BRASILIA – A federal judge in Brazil on Monday accepted new corruption charges against former president Luiz Inacio Lula da Silva, who had already been indicted in four other graft cases.
In the latest case, prosecutors accused Lula of receiving bribes in exchange for helping Brazilian construction giant Odebrecht secure contracts with state oil company Petrobras.
Some of the alleged bribes were used to acquire land for the headquarters of the former head of state's institute and an apartment near his private residence in the city of Sao Bernardo do Campo.
Lula already had been indicted in four other corruption cases, with a judge in Brasilia on Friday accepting charges that he took bribes from Saab in exchange for using his influence to help the Swedish aerospace giant secure a government contract for fighter jets.
In the latest case accepted by federal Judge Sergio Moro, Lula's wife, Marisa Leticia Lula da Silva; former Finance Minister Antonio Palocci; and Robert Teixeira, one of Lula's defense attorneys; are co-defendants.
Prosecutors allege that the real estate was acquired by third parties using bribe money that Odebrecht paid Lula in exchange for his intervention to help the company secure lucrative contracts with Petrobras.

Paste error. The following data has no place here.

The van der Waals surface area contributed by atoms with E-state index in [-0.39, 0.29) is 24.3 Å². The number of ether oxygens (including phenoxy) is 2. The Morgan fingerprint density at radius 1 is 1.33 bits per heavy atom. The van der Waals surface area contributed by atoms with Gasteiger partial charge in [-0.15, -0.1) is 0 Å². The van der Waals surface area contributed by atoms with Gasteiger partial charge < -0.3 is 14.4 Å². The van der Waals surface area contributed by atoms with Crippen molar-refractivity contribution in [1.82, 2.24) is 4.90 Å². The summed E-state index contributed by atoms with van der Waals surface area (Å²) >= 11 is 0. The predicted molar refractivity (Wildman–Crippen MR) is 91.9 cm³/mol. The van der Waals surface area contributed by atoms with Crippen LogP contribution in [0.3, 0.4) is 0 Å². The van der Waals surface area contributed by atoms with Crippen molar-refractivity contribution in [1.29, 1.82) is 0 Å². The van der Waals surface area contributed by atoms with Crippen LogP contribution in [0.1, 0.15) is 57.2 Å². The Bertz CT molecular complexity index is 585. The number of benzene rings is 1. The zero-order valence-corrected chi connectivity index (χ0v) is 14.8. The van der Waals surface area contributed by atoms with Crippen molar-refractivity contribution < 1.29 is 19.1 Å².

Moro also accepted charges against Marcelo Odebrecht, the now-imprisoned former CEO of that major construction company who, along with nearly 80 former directors and staff at the firm, has reached a plea deal with investigators.
Marcelo Odebrecht was sentenced in March to 19 years in prison after being convicted of corruption in a massive bribes-for-inflated contracts scheme centered on Petrobras.
Investigators say his company and other major Brazilian construction groups formed a cartel to overcharge the oil giant, splitting the extra money with corrupt Petrobras officials while setting aside some of the loot to pay off politicians who provided cover for the graft.
Lula, a towering figure in Brazilian politics, has been accused of being the lead orchestrator of the sprawling Petrobras corruption scheme, which is estimated to have cost the company as much as $2 billion.